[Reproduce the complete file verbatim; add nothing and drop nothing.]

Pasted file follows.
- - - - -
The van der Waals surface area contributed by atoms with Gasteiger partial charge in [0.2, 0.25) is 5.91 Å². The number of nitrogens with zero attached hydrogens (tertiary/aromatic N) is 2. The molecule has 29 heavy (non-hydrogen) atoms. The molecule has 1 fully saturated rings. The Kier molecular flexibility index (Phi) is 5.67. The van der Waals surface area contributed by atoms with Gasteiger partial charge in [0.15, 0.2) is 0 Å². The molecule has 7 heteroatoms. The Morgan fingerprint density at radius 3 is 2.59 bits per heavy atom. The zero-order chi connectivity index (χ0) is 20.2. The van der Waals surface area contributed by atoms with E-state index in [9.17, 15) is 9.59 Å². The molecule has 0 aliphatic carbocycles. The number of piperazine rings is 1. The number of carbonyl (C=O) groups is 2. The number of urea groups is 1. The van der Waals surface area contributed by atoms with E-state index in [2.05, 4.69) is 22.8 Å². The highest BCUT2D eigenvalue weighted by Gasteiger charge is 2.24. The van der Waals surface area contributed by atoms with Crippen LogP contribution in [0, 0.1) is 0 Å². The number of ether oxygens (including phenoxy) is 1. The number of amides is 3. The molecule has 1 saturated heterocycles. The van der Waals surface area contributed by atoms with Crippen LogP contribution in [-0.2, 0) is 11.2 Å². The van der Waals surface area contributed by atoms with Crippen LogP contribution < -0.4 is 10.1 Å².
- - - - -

The van der Waals surface area contributed by atoms with Gasteiger partial charge in [0.2, 0.25) is 5.91 Å². The number of nitrogens with zero attached hydrogens (tertiary/aromatic N) is 2. The molecule has 29 heavy (non-hydrogen) atoms. The molecule has 1 fully saturated rings. The Kier molecular flexibility index (Phi) is 5.67. The van der Waals surface area contributed by atoms with Gasteiger partial charge in [0.15, 0.2) is 0 Å². The molecule has 7 heteroatoms. The Morgan fingerprint density at radius 3 is 2.59 bits per heavy atom. The zero-order chi connectivity index (χ0) is 20.2. The van der Waals surface area contributed by atoms with E-state index in [9.17, 15) is 9.59 Å². The molecule has 0 aliphatic carbocycles. The number of piperazine rings is 1. The number of carbonyl (C=O) groups is 2. The number of urea groups is 1. The van der Waals surface area contributed by atoms with E-state index in [2.05, 4.69) is 22.8 Å². The highest BCUT2D eigenvalue weighted by Gasteiger charge is 2.24. The van der Waals surface area contributed by atoms with Crippen LogP contribution in [0, 0.1) is 0 Å². The number of ether oxygens (including phenoxy) is 1. The number of amides is 3. The molecule has 1 saturated heterocycles. The van der Waals surface area contributed by atoms with Crippen LogP contribution in [-0.2, 0) is 11.2 Å². The van der Waals surface area contributed by atoms with Crippen LogP contribution < -0.4 is 10.1 Å².